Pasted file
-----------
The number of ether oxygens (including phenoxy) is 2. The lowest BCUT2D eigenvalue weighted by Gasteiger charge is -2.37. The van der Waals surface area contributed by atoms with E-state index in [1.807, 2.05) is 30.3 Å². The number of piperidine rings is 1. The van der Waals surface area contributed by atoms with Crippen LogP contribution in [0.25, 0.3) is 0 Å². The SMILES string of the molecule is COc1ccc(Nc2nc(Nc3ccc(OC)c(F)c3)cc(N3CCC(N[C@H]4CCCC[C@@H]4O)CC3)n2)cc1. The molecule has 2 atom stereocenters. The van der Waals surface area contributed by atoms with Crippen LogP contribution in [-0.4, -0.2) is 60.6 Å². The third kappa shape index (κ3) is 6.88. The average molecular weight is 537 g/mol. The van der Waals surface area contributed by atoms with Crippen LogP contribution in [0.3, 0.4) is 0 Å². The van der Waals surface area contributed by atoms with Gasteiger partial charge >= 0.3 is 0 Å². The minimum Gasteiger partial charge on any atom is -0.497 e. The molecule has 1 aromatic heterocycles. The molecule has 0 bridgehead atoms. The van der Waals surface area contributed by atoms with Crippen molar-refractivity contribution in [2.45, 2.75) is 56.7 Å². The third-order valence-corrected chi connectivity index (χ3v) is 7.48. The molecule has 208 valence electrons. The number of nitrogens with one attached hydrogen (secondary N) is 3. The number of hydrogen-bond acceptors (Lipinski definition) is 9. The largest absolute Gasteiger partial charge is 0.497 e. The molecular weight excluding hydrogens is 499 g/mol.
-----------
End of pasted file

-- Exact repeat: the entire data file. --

The number of ether oxygens (including phenoxy) is 2. The lowest BCUT2D eigenvalue weighted by Gasteiger charge is -2.37. The van der Waals surface area contributed by atoms with E-state index in [1.807, 2.05) is 30.3 Å². The number of piperidine rings is 1. The van der Waals surface area contributed by atoms with Crippen LogP contribution in [0.25, 0.3) is 0 Å². The SMILES string of the molecule is COc1ccc(Nc2nc(Nc3ccc(OC)c(F)c3)cc(N3CCC(N[C@H]4CCCC[C@@H]4O)CC3)n2)cc1. The molecule has 2 atom stereocenters. The van der Waals surface area contributed by atoms with Crippen LogP contribution in [-0.4, -0.2) is 60.6 Å². The third kappa shape index (κ3) is 6.88. The average molecular weight is 537 g/mol. The van der Waals surface area contributed by atoms with Crippen LogP contribution in [0.3, 0.4) is 0 Å². The van der Waals surface area contributed by atoms with Gasteiger partial charge >= 0.3 is 0 Å². The minimum Gasteiger partial charge on any atom is -0.497 e. The molecule has 1 aromatic heterocycles. The molecule has 0 bridgehead atoms. The van der Waals surface area contributed by atoms with Crippen molar-refractivity contribution in [2.45, 2.75) is 56.7 Å². The third-order valence-corrected chi connectivity index (χ3v) is 7.48. The molecule has 208 valence electrons. The number of nitrogens with one attached hydrogen (secondary N) is 3. The number of hydrogen-bond acceptors (Lipinski definition) is 9. The largest absolute Gasteiger partial charge is 0.497 e. The molecular weight excluding hydrogens is 499 g/mol.